Surviving Mandarin

Surviving Mandarin

Mystery Shop Sign. No clue what it means!

Surviving mandarin in places like Taiwan and China can be a real challenge for a foreigner so learning the basics is key. There are plenty of resources that teach basic Chinese words and phrases for visiting a place like China or Taiwan.

Shinlin Night Market, TaipeiHowever, living abroad can necessitate different priorities in learning much more of the language. Here is my part one of a two part series for tips, words and phrases I couldn’t do without while living abroad!

1. Pinyin

In most instances, Chinese characters are used on everything from packaging to signs. But knowing the way things sound when written in pinyin can be very useful too! Especially in terms of searching for words when they are spoken to you or vice-versa.

2. Numbers

While numbers listed on menus, buses, and roads are English numerals, when spoken they are in Chinese. Basic 1-10 isn’t difficult to learn, and once you learn the basic 1-10, each continuation of tens, hundreds, is a basic reiteration. So–

Take the number two– “er”. The number ten– “shi”.

The number twelve, then would be “shi” “er”. Ten and two.

The number twenty– “er” “shi”. Two tens.

The number two-hundred– “er” “bai”. Two hundreds, (bai is hundred).

Commonly, things may cost something around 35NT– san shi wu. Numbers are stated from left to right– how many units of the largest number to the smallest. Hundreds, tens, ones. Easy, right? Try to test yourself! How would you say 50? 100? 150? 175?

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3. Ordering Food/Drinks

Now that you know numbers, it’s easy to order food and drinks for you and your friends! When listening to others ordering food, they put it very simply– I want (insert how many) (insert food or drink). Stating the number is simple– just add ‘ge’ (sounds like geh)! The interaction may sound something like this:

Vendor: “Ni yao shen ma?”

You: “Wo yao (I want) yi ge (one) (insert food or drink– like the delicious ‘fan tuan’)!

Note that two is different! For reasons I cannot explain, and I said it incorrectly for about a year, two is ‘lian ge’, not ‘er ga’. Tricky, just like English!

And, if you would like to take your food to go, as I usually do, you can say “wai dai”!

4. How much is this?

A very good question to know when shopping at the many fantastic night markets, old streets, or traditional shops in Taiwan, as prices are rarely marked.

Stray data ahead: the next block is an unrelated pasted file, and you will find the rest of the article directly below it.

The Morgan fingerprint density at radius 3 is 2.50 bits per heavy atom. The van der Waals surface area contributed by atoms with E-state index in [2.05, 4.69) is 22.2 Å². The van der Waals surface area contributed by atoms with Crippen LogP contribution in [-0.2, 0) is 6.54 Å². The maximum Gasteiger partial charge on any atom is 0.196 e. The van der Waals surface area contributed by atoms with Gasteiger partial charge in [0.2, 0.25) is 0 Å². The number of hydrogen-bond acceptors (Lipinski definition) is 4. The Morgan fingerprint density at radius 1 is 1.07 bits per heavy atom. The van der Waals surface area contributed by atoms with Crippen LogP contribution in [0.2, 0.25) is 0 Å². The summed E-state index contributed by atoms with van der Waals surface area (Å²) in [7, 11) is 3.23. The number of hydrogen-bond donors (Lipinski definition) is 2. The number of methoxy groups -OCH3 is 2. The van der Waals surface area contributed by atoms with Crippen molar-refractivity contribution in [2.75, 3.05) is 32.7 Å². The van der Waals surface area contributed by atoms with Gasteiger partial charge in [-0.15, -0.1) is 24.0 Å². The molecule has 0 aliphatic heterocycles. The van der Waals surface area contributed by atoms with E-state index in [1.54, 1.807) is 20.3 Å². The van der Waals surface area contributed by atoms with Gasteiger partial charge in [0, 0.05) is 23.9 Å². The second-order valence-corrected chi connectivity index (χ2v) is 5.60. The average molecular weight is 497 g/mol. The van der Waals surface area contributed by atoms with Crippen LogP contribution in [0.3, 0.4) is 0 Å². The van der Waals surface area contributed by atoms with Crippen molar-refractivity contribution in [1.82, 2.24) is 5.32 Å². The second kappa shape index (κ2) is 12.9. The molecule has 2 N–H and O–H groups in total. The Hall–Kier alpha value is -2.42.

So, you found something you can’t live without. Find a nearby vendor and ask–

“Zhe ge (this) duo shao qian (how much money)?”

It’ll come in very handy if you know your numbers– they will haggle with you if you can keep up!

5. Days of the week

If you know your numbers, again, days of the week are very easy! This is very useful in knowing when things are open or when you have appointments to keep.

Week in Chinese is ‘xing qi’ (shing chee). If you know your numbers, you will recognize qi right away– seven. Xing has to do with time– so seven days essentially is one week.

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To say a day, just use the number of the day in the week, starting with Monday– ‘xing qi yi’. Tuesday– ‘xing qi er’. Can you guess the other days?

6. Asking for something in particular

This is very useful in many cases– shops, restaurants, or even hospitals. When you start off asking for something in English, it can potentially shock someone so much they won’t know how to begin to answer you. Easing into asking for something, even if you don’t know the final word in Chinese, can be very helpful for both parties.

This phrase will ask, “Can you please tell me if you have… (insert item here)?”

“Qing wen ni men yo mei yo (insert item here)” it sounds like ‘ching when knee mun yo may yo…(item)?”

If you want to know if a restaurant has coffee, wifi, a shop has umbrellas, or a hospital has a foot doctor, this phrase is compatible with so many situations– a real life-saver!

This is just part one of my survival tips for Mandarin, be sure to check in next week for part 2 to learn more about basic mandarin to get you by


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